India moves an inch closer to the dream of a unified tax reform, by welcoming a new chapter in Indian Economics- “Goods and Service Tax”. GST is a single tax on the supply of goods and services, right from the manufacture to the consumer. It will replace all indirect taxes levied on goods and services by the Indian Central and state governments wherein, most of the existing taxes will be merged into a single taxation system thus doing away with multiple taxation and promoting the concept of a common market for all. It will create something like a common market, wherein all goods and services, irrespective of their point of origin or transaction, would have a common treatment and a common capped rate.
How Does GST Work
Businesses making taxable supplies have to be registered under GST if their annual sales turnover has exceeded the prescribed threshold. Only a registered person can charge and collect GST on the taxable supplies of goods and services made by him. It is charged on the value or selling price of the products. The amount of GST incurred on input (input tax) can be deducted from the amount of GST charged (output tax) by the registered person.
If the amount of output tax is more than the input tax in the relevant taxable period, the difference shall be remitted to the Government. However, if the input tax is more than the output tax, the difference will be refunded by the Government.
Present Taxation vs Goods and Services Tax
GST will subsume central indirect taxes like excise duty, countervailing duty and service tax, as also state levies like value added tax, octroi, entry tax, luxury tax into one taxation system. The present tax structure is complex due to number of taxes whereas structure of GST is tax friendly, simple, easy. The final consumer will bear only the GST charged by the last dealer in the supply chain, with set-off benefits at all the previous stages. The current tax structure unmakes India, by fragmenting Indian markets along State lines. These distortions are caused by three features of the current system: The Central Sales Tax (CST) on inter-State sales of goods; numerous intra-State taxes; and the extensive nature of countervailing duty exemptions that favours imports over domestic production. In one fell swoop, the GST would rectify all these distortions: the CST would be eliminated.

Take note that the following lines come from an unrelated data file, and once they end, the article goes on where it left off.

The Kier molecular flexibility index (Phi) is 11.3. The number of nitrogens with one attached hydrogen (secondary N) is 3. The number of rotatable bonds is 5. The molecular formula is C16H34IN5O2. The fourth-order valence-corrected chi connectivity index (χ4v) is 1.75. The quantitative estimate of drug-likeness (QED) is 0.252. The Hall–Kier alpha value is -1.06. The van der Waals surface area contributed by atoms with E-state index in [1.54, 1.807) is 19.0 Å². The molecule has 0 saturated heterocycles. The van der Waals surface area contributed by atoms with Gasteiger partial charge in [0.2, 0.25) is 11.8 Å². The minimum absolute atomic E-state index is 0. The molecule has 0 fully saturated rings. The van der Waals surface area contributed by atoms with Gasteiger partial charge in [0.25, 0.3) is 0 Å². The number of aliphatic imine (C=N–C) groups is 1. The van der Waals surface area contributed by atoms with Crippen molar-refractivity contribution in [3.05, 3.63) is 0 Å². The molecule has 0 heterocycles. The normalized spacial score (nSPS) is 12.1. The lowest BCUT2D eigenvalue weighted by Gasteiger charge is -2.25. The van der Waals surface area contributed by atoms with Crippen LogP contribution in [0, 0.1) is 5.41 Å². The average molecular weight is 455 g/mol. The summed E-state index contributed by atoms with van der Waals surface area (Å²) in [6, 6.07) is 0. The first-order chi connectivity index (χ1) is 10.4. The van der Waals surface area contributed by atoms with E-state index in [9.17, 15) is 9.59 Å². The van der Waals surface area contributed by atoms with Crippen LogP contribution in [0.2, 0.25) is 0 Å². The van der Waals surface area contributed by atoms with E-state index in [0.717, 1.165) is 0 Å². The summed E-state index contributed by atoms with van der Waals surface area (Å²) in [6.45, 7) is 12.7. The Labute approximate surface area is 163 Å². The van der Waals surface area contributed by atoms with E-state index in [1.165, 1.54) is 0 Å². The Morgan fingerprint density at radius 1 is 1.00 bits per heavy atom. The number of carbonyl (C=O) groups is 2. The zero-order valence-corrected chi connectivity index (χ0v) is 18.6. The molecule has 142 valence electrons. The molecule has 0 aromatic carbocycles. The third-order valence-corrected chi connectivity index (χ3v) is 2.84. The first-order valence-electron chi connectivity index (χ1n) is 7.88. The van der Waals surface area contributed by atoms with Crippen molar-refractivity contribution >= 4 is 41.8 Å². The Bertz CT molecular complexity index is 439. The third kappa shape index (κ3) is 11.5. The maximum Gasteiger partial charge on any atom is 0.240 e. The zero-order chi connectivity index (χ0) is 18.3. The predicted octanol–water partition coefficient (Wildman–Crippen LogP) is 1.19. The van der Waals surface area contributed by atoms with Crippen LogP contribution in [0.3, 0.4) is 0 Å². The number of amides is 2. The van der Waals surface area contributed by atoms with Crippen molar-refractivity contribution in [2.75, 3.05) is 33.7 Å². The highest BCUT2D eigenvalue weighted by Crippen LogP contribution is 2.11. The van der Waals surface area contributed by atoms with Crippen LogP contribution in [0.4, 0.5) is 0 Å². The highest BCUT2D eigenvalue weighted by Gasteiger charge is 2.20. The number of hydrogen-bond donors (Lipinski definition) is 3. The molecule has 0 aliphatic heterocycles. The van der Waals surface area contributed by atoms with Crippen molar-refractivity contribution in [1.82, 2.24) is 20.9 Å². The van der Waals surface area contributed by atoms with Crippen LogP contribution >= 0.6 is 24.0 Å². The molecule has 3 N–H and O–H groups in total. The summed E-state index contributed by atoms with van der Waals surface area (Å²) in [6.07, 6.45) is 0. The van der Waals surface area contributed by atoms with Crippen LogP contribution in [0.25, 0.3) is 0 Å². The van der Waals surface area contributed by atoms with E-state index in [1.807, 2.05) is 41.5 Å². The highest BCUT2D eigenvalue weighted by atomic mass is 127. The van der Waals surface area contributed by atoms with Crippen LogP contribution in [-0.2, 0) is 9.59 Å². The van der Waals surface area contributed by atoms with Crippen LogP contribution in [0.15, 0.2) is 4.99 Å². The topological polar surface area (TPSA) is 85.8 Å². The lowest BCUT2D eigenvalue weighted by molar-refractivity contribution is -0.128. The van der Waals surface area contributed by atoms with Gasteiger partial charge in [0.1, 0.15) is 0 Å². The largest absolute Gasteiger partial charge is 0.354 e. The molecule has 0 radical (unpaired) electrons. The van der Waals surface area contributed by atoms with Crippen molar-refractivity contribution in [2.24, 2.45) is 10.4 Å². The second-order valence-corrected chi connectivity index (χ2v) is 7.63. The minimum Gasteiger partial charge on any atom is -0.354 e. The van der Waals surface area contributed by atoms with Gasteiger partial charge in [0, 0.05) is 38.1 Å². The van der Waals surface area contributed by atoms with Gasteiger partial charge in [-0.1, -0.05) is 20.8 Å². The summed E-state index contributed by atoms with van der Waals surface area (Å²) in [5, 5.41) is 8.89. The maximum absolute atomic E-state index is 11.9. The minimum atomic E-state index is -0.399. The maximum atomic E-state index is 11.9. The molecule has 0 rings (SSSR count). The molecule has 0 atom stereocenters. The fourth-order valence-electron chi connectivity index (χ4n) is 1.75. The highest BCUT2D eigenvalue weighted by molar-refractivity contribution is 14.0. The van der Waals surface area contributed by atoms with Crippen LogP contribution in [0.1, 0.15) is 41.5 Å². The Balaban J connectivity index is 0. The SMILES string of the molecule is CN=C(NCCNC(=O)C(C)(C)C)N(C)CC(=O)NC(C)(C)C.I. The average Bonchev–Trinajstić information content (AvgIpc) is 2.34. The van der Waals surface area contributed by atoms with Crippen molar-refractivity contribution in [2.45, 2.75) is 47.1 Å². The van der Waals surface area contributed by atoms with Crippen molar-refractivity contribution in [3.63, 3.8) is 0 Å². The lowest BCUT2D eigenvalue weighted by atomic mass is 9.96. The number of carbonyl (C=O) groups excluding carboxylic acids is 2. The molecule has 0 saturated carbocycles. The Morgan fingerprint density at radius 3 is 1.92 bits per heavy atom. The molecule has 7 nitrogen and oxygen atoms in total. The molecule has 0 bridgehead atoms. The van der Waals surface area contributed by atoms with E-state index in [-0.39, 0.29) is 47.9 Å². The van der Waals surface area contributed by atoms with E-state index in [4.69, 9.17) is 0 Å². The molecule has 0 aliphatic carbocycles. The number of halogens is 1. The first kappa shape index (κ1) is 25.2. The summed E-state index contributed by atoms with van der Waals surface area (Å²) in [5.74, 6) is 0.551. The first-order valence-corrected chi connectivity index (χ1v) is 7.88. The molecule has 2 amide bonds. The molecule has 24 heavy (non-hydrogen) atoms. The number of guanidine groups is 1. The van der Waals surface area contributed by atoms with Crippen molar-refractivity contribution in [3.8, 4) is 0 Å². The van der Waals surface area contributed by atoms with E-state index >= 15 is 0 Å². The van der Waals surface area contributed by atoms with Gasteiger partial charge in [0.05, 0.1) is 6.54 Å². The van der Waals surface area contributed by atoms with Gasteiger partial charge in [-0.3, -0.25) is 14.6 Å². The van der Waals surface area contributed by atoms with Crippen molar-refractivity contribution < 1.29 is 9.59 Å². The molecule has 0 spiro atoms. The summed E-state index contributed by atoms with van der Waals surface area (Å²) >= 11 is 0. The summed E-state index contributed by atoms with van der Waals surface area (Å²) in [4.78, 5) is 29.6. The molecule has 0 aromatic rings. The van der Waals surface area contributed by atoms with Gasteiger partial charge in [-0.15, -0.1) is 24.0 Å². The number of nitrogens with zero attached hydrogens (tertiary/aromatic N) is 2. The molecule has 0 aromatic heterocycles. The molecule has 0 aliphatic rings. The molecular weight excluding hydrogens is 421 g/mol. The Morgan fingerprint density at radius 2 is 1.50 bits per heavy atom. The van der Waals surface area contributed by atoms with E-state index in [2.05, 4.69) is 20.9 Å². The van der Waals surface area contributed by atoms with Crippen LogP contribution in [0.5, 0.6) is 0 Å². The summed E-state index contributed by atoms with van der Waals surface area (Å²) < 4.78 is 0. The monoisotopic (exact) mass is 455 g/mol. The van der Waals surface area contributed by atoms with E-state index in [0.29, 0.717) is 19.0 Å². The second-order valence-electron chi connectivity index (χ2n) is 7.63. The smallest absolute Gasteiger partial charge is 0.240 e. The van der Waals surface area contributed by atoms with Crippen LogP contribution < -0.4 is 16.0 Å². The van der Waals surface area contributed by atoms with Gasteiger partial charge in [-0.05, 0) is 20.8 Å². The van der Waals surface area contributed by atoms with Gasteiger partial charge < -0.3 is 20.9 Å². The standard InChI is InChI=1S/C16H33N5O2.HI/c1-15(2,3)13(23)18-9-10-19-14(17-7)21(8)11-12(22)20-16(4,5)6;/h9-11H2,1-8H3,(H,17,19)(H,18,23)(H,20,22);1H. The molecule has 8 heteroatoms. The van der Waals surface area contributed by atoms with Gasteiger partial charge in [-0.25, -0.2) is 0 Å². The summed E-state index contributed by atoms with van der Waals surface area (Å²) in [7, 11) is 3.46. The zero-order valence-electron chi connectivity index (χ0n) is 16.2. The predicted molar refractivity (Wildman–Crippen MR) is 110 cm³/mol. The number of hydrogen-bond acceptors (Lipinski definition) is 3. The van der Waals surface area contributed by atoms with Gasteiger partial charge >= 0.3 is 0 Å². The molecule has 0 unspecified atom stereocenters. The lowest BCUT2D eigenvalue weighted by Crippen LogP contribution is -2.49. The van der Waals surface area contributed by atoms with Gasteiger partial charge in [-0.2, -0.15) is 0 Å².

CONSTITUTION 122nd AMENDMENT BILL
The Bill amends the Constitution to introduce the goods and services tax (GST). Parliament and state legislatures will have concurrent powers to make laws on it. Only the centre may levy an integrated GST (IGST) on the interstate supply of goods and services, and imports. Alcohol for human consumption has been exempted from its purview. The GST Council will recommend rates of tax, period of levy of additional tax, principles of supply, special provisions to certain states etc. The Bill empowers the centre to impose an additional tax of up to 1%, on the inter-state supply of goods for two years or more. This tax will accrue to states from where the supply originates. Parliament may, by law, provide compensation to states for any loss of revenue from the introduction of GST, up to a five-year period.
ARVIND SUBRAMANIAN PANEL REPORT